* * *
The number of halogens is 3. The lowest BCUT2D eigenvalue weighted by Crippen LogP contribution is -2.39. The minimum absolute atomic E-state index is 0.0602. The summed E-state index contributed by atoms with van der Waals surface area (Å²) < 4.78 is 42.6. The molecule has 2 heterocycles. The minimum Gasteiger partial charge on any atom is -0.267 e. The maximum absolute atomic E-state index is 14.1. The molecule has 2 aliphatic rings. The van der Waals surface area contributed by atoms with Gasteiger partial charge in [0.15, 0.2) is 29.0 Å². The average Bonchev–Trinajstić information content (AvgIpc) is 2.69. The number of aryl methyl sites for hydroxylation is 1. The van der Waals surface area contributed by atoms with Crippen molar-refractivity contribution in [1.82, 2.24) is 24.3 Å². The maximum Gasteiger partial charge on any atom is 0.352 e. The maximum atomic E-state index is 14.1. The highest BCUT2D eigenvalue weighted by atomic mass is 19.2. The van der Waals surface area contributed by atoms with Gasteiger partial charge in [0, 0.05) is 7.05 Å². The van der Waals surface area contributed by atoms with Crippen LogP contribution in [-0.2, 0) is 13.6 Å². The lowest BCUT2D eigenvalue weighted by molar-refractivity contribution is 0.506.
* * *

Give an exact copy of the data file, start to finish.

The number of halogens is 3. The lowest BCUT2D eigenvalue weighted by Crippen LogP contribution is -2.39. The minimum absolute atomic E-state index is 0.0602. The summed E-state index contributed by atoms with van der Waals surface area (Å²) < 4.78 is 42.6. The molecule has 2 heterocycles. The minimum Gasteiger partial charge on any atom is -0.267 e. The maximum absolute atomic E-state index is 14.1. The molecule has 2 aliphatic rings. The van der Waals surface area contributed by atoms with Gasteiger partial charge in [0.15, 0.2) is 29.0 Å². The average Bonchev–Trinajstić information content (AvgIpc) is 2.69. The number of aryl methyl sites for hydroxylation is 1. The van der Waals surface area contributed by atoms with Crippen molar-refractivity contribution in [1.82, 2.24) is 24.3 Å². The maximum Gasteiger partial charge on any atom is 0.352 e. The maximum atomic E-state index is 14.1. The highest BCUT2D eigenvalue weighted by atomic mass is 19.2. The van der Waals surface area contributed by atoms with Gasteiger partial charge in [0, 0.05) is 7.05 Å². The van der Waals surface area contributed by atoms with Crippen LogP contribution in [-0.2, 0) is 13.6 Å². The lowest BCUT2D eigenvalue weighted by molar-refractivity contribution is 0.506.